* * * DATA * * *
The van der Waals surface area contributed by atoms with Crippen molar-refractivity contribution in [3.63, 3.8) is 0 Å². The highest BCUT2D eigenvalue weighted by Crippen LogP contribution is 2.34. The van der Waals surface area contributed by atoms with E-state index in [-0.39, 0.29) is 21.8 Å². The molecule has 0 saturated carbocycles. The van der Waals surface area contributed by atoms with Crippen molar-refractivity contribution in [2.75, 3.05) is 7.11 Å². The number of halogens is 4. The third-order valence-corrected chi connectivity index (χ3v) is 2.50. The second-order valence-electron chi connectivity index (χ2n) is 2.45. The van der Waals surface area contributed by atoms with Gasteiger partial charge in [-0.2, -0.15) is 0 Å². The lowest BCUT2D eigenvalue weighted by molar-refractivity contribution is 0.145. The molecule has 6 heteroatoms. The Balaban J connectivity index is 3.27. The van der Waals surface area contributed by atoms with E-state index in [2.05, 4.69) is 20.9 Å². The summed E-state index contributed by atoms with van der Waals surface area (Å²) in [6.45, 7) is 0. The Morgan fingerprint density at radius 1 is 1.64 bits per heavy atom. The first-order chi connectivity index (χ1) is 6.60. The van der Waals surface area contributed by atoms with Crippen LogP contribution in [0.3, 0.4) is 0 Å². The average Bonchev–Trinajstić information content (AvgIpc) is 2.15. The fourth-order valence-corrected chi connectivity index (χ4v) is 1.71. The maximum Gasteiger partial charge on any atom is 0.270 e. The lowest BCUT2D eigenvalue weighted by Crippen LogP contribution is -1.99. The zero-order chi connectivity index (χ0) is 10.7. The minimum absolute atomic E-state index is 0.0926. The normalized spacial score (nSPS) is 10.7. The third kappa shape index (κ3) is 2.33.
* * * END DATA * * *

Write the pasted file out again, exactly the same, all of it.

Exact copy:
The van der Waals surface area contributed by atoms with Crippen molar-refractivity contribution in [3.63, 3.8) is 0 Å². The highest BCUT2D eigenvalue weighted by Crippen LogP contribution is 2.34. The van der Waals surface area contributed by atoms with E-state index in [-0.39, 0.29) is 21.8 Å². The molecule has 0 saturated carbocycles. The van der Waals surface area contributed by atoms with Crippen molar-refractivity contribution in [2.75, 3.05) is 7.11 Å². The number of halogens is 4. The third-order valence-corrected chi connectivity index (χ3v) is 2.50. The second-order valence-electron chi connectivity index (χ2n) is 2.45. The van der Waals surface area contributed by atoms with Gasteiger partial charge in [-0.2, -0.15) is 0 Å². The lowest BCUT2D eigenvalue weighted by molar-refractivity contribution is 0.145. The molecule has 6 heteroatoms. The Balaban J connectivity index is 3.27. The van der Waals surface area contributed by atoms with E-state index in [2.05, 4.69) is 20.9 Å². The summed E-state index contributed by atoms with van der Waals surface area (Å²) in [6.45, 7) is 0. The Morgan fingerprint density at radius 1 is 1.64 bits per heavy atom. The first-order chi connectivity index (χ1) is 6.60. The van der Waals surface area contributed by atoms with Crippen LogP contribution in [0.3, 0.4) is 0 Å². The average Bonchev–Trinajstić information content (AvgIpc) is 2.15. The fourth-order valence-corrected chi connectivity index (χ4v) is 1.71. The maximum Gasteiger partial charge on any atom is 0.270 e. The lowest BCUT2D eigenvalue weighted by Crippen LogP contribution is -1.99. The zero-order chi connectivity index (χ0) is 10.7. The minimum absolute atomic E-state index is 0.0926. The normalized spacial score (nSPS) is 10.7. The third kappa shape index (κ3) is 2.33.